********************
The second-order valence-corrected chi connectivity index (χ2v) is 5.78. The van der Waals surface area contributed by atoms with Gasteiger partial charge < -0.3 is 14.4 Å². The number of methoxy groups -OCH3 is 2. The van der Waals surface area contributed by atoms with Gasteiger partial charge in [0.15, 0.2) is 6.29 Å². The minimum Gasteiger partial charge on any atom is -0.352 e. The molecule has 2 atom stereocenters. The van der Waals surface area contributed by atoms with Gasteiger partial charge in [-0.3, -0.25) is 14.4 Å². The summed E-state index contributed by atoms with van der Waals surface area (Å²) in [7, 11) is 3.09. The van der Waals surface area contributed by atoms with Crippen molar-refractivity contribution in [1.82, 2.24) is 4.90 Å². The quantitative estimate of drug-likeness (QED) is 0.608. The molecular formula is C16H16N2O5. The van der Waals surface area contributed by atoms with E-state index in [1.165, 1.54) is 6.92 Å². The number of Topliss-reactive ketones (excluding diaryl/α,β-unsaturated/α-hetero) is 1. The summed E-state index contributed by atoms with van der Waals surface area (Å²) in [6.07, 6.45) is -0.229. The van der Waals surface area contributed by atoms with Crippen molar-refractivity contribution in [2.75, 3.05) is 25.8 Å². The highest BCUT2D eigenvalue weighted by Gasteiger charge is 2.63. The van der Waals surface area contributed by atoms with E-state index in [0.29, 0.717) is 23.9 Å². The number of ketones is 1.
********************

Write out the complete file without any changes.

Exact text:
The second-order valence-corrected chi connectivity index (χ2v) is 5.78. The van der Waals surface area contributed by atoms with Gasteiger partial charge < -0.3 is 14.4 Å². The number of methoxy groups -OCH3 is 2. The van der Waals surface area contributed by atoms with Gasteiger partial charge in [0.15, 0.2) is 6.29 Å². The minimum Gasteiger partial charge on any atom is -0.352 e. The molecule has 2 atom stereocenters. The van der Waals surface area contributed by atoms with Gasteiger partial charge in [-0.3, -0.25) is 14.4 Å². The summed E-state index contributed by atoms with van der Waals surface area (Å²) in [7, 11) is 3.09. The van der Waals surface area contributed by atoms with Crippen molar-refractivity contribution in [1.82, 2.24) is 4.90 Å². The quantitative estimate of drug-likeness (QED) is 0.608. The molecular formula is C16H16N2O5. The van der Waals surface area contributed by atoms with E-state index in [1.165, 1.54) is 6.92 Å². The number of Topliss-reactive ketones (excluding diaryl/α,β-unsaturated/α-hetero) is 1. The summed E-state index contributed by atoms with van der Waals surface area (Å²) in [6.07, 6.45) is -0.229. The van der Waals surface area contributed by atoms with Crippen molar-refractivity contribution in [2.75, 3.05) is 25.8 Å². The highest BCUT2D eigenvalue weighted by Gasteiger charge is 2.63. The van der Waals surface area contributed by atoms with E-state index in [0.29, 0.717) is 23.9 Å². The number of ketones is 1.